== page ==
Dif­fer­ent fre­quen­cies “do” dif­fer­ent things.  In gen­er­al, the low­er the fre­quen­cy the longer the dis­tance it’ll cov­er but the less infor­ma­tion it can carry.

What you’re famil­iar with in the world of LoRa is (in the US) 915 MHz, which can go hun­dreds of kilo­me­ters but only car­ries a tiny amount of data; say, a 10 dig­it grid coor­di­nate from a track­ing device.

At high­er fre­quen­cies, way up in the 60 GHz range, you can blast full huge-data high-def video about 1,000′ with a clear line of sight.  Build­ing, trees, rain, even a per­son in the way can block that signal.

Ok, so with the 5G stan­dard a lit­tle more clear, let’s talk about the Free­dom­Fi Hotspot, which will allow you to par­tic­i­pate in a few bands of the 5G standard.

What Is CBRS?

CBRS is a USA-only “thing”.  CBRS is a ded­i­cat­ed fre­quen­cy band from 3.55 — 3.7 GHz that’s open to any­one in the US as long as they have com­pli­ant equip­ment. Yes, it’s not fair that oth­er coun­tries don’t have access to the HNT earned from 5G data flow.  I’m pret­ty sure they’ll fig­ure it out soon.  As of Decem­ber 2021, Amer­i­ca has the drop on this. No, I don’t make the rules.  Vote the bums out!  Ok, off my soap­box and back to 5G.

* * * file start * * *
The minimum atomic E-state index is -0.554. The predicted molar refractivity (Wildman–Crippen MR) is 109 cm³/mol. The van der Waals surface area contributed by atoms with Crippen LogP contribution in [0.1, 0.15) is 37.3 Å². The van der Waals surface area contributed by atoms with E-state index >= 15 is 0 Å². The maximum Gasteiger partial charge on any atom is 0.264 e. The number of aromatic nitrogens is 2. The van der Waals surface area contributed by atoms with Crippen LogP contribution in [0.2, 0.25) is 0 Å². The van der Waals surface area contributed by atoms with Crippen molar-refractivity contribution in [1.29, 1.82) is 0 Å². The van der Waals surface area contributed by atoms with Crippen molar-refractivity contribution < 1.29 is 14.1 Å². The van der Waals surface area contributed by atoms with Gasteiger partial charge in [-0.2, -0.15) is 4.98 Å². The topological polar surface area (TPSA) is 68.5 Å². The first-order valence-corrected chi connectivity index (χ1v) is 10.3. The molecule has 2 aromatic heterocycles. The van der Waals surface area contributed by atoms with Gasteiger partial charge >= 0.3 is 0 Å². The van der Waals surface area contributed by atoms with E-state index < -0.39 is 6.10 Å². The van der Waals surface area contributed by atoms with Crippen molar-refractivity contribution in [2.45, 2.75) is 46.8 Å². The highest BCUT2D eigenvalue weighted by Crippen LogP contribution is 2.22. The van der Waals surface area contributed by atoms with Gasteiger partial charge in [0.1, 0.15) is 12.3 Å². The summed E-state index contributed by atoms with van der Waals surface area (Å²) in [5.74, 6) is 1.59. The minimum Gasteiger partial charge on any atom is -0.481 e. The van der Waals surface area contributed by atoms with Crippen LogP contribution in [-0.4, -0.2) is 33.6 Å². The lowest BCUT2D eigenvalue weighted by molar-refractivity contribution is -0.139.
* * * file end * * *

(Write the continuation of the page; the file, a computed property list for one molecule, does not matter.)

Why is CBRS spe­cial?  It’s not like WiFi, where any­one can just blast out a sig­nal.  On CBRS, the radio gets on the net­work, “phones in” and says “Here I am.  This is what I can do.  Tell me what fre­quen­cy I can have, tell me what trans­mit pow­er I can have.”  The net­work responds with a set of guide­lines that say, “Stay in this lane, at this pow­er”, and the radio is off to the races in it’s own lit­tle space, unin­ter­rupt­ed by oth­er CBRS radios. 

All of that hap­pens with very lit­tle to no human involve­ment.  You don’t have to buy ded­i­cat­ed spec­trum.  You don’t have to bid bil­lions of dol­lars at an FCC auc­tion just so you can get on the radio. Every­body gets to play in that space, because every­one is forced to play by the rules automatically. 

CBRS is also recent; it just became avail­able in Jan­u­ary 2020.  So, ded­i­cat­ed spec­trum, no human inter­ac­tion to argue over band­width, and brand spankin’ new.  That’s what’s special.

The Free­dom­Fi CBRS offer­ing will car­ry a lot of data a very short dis­tance, and almost any­thing sol­id will block the signal.

The Free­dom­Fi will also (prob­a­bly) even­tu­al­ly allow you to con­nect in to oth­er fre­quen­cies.  For now we’ll stick with the CBRS fre­quen­cy band.

Where does that leave you, the Hotspot deploy­er?  Well, before we get to iden­ti­fy­ing the per­fect 5G deploy­ment, let’s talk about one more impor­tant thing, which is the 3 part split of a 5G Heli­um setup. 

What Are The Parts Of A Helium 5G Hotspot?

  • Hotspot / Miner
  • Radio
  • Anten­na

Let’s start with the min­er, or Hotspot.  This is the thing that mines HNT.